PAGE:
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CMS retains $750 “Low Dollar” threshold for 2019

The Centers for Medicare and Medicaid Services (CMS) has released its low dollar recovery threshold for 2019 via an alert dated November 15, 2018. CMS is generally required to publish an annual low dollar threshold amount pursuant to Section 202 of the Strengthening Medicare and Repaying Taxpayers (SMART) Act of 2012.[1]

CMS’ alert, entitled 2019 Recovery Thresholds for Certain Liability Insurance, No-Fault Insurance, and Workers’ Compensation Settlements, Judgments, Awards or Other Payments can be obtained here.

In this alert, CMS announced it is retaining its current $750 low dollar threshold as follows: 

Beginning January 1, 2019, the threshold for physical trauma-based liability insurance settlements will remain at $750. CMS will maintain the $750 threshold for no-fault insurance and workers’ compensation settlements, where the no-fault insurer or workers’ compensation entity does not otherwise have ongoing responsibly for medicals. This means that entities are not required to report, and CMS will not seek recovery on settlements, as outlined above. Please note that the liability insurance (including self-insurance) threshold does not apply to settlements for alleged ingestion, implantation or exposure cases.

As part of its calculations, CMS estimated the average cost of collection for Non-Group Health Plan (NGHP) cases as approximately $297 per case. CMS explained that this collection figure was “based on the amount paid (invoices) to our Benefits Coordination and Recovery Contractors for work related to identifying and recovering NGHP conditional payments” using data between August 2017 and July 2018. 

Further, CMS reports that for liability insurance and workers’ compensation settlements, “the calculated cost of collection of $297 most closely aligns, without exceeding, to the average demand amounts of $368.40 and $518.18 respectively for settlements of over $500 to $750.” Regarding no-fault claims, CMS states that “[a]lthough the cost of collection of $297 most closely aligns with the average demand for settlements of $300 to $500, the limited number of demands for no-fault within this range represents a minimal amount of missed potential recoveries.” Click here for a full review of CMS’ calculation methodology.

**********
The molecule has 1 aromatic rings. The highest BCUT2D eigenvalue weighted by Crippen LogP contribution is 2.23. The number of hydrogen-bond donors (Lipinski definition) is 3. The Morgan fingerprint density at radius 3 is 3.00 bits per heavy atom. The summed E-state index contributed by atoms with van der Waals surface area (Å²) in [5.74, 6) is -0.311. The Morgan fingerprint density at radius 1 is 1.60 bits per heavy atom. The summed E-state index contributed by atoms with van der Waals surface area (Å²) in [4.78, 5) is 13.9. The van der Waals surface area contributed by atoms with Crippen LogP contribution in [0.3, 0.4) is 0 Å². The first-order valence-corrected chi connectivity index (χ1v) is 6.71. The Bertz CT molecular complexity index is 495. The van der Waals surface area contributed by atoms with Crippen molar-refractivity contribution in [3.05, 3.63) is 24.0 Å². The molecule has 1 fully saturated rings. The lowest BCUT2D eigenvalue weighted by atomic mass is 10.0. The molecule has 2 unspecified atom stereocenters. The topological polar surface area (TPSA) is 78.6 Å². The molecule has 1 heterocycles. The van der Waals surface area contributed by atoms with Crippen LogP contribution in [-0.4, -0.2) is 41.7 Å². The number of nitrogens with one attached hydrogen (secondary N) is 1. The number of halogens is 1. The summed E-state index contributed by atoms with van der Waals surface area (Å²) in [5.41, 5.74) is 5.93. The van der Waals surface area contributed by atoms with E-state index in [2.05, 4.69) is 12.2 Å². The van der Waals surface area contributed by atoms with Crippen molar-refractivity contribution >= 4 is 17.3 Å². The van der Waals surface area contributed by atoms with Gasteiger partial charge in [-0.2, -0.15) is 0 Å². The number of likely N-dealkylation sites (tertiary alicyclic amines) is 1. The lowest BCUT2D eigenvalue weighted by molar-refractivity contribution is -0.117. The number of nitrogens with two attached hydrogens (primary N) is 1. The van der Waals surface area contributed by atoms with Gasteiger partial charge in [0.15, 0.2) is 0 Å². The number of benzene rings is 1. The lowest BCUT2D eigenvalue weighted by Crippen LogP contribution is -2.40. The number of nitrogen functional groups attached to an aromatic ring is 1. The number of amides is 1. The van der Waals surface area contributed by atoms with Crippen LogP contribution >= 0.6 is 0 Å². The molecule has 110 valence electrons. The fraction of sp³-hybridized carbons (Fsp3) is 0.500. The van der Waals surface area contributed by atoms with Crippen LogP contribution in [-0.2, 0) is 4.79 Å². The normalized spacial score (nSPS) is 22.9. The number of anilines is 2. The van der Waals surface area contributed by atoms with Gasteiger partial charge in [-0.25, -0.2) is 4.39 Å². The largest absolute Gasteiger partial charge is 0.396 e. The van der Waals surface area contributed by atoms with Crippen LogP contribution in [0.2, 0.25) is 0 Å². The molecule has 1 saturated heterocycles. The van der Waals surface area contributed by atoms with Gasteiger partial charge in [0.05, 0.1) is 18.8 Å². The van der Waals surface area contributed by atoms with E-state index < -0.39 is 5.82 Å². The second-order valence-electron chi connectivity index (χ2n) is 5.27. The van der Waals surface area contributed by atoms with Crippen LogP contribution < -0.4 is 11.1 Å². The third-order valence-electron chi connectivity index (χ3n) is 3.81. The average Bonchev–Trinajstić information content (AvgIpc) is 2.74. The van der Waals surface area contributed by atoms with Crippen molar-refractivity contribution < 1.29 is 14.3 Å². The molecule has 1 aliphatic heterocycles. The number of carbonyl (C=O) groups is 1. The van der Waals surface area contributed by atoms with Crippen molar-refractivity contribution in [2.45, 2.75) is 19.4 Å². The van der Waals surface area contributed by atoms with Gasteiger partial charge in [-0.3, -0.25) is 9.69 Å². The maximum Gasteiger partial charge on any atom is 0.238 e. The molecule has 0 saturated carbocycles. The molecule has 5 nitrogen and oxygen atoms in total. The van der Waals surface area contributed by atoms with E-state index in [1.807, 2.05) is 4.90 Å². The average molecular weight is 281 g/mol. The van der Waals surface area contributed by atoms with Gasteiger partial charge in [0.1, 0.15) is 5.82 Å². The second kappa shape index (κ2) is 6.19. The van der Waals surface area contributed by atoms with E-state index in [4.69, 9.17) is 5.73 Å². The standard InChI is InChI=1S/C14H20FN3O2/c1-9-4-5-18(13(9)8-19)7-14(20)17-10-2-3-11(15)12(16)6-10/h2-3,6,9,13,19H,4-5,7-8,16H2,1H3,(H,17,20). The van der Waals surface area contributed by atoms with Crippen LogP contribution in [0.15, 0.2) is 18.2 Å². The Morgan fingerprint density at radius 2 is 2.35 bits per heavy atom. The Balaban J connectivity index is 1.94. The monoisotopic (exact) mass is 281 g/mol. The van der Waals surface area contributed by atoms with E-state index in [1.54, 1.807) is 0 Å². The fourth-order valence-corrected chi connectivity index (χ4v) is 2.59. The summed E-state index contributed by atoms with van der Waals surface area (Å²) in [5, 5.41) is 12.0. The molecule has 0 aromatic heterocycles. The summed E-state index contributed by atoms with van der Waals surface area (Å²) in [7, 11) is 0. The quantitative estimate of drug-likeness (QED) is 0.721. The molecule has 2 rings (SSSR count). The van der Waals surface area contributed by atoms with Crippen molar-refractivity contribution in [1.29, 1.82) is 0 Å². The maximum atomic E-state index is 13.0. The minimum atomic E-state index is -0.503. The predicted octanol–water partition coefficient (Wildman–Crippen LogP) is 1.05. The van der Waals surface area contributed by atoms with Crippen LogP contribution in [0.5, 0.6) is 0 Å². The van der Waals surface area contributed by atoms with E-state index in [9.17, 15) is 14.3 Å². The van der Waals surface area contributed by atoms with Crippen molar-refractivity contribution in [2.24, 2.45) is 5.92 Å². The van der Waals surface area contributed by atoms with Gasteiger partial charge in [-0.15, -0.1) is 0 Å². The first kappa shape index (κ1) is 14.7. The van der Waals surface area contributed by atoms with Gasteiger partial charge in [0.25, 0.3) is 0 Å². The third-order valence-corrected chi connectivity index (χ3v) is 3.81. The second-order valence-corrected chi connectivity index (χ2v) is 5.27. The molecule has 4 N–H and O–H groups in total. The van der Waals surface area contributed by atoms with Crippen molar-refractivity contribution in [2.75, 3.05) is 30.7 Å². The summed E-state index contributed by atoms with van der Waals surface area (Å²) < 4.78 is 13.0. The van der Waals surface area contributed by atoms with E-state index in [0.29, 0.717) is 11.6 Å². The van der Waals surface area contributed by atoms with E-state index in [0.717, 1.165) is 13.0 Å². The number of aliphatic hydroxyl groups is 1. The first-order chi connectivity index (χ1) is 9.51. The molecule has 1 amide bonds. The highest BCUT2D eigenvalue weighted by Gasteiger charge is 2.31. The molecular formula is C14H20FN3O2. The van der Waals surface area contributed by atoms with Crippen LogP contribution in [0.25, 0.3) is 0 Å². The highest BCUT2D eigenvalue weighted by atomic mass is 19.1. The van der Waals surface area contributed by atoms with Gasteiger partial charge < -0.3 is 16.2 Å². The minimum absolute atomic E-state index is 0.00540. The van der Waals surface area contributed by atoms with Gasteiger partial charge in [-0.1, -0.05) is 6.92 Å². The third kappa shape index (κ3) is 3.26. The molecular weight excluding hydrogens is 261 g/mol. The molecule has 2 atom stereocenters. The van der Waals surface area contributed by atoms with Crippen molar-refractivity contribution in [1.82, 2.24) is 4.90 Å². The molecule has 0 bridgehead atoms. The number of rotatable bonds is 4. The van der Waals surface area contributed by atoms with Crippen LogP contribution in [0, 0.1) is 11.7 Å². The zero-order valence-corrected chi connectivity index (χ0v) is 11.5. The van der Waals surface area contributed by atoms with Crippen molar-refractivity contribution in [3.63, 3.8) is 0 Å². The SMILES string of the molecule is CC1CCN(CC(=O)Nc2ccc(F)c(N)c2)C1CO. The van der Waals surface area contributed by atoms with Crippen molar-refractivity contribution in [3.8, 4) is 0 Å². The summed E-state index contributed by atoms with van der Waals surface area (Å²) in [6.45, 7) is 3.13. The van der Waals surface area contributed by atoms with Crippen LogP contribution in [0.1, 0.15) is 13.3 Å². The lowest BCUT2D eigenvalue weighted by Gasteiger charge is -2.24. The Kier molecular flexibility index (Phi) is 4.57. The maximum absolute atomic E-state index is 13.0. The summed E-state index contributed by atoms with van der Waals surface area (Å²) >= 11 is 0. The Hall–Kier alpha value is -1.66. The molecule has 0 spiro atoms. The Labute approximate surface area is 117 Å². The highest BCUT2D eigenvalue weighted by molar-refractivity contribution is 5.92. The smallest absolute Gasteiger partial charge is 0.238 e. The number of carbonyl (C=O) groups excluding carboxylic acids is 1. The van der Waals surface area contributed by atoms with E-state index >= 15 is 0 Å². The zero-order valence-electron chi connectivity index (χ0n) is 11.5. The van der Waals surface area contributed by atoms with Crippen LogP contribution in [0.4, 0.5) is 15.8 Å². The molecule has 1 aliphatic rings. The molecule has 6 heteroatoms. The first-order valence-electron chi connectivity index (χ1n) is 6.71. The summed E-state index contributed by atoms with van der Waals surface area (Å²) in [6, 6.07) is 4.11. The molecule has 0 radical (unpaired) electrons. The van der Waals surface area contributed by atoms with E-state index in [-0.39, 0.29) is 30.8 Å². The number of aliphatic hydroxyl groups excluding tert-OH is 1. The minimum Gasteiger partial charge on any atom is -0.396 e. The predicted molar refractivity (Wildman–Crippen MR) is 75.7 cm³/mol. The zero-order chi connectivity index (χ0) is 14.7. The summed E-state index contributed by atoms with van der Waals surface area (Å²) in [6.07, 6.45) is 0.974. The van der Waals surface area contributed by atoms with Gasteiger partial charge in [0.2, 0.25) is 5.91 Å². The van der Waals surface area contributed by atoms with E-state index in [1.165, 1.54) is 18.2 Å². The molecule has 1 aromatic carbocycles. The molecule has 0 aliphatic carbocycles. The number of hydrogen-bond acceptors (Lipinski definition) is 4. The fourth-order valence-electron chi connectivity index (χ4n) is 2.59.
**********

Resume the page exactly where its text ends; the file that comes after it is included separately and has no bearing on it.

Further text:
Please do not hesitate to contact the author if you have any questions.

[1] Section 202 of the SMART Act is codified at 42 U.S.C. 1395y(b)(9)(B). In pertinent part, this section states:

Not later than November 15 before each year, the Secretary shall calculate and publish a single threshold amount for settlements, judgments, awards, or other payments for obligations arising from liability insurance (including self-insurance) and for alleged physical trauma-based incidents (excluding alleged ingestion, implantation, or exposure cases) subject to this section for that year. The annual single threshold amount for a year shall be set such that the estimated average amount to be credited to the Medicare trust funds of collections of conditional payments from such settlements, judgments, awards, or other payments arising from liability insurance (including self-insurance) and for such alleged incidents subject to this section shall equal the estimated cost of collection incurred by the United States (including payments made to contractors) for a conditional payment arising from liability insurance (including self-insurance) and for such alleged incidents subject to this section for the year.

Mark Popolizio, J.D.

Mark Popolizio, J.D., is vice president of MSP compliance, Casualty Solutions at Verisk. You can contact Mark at

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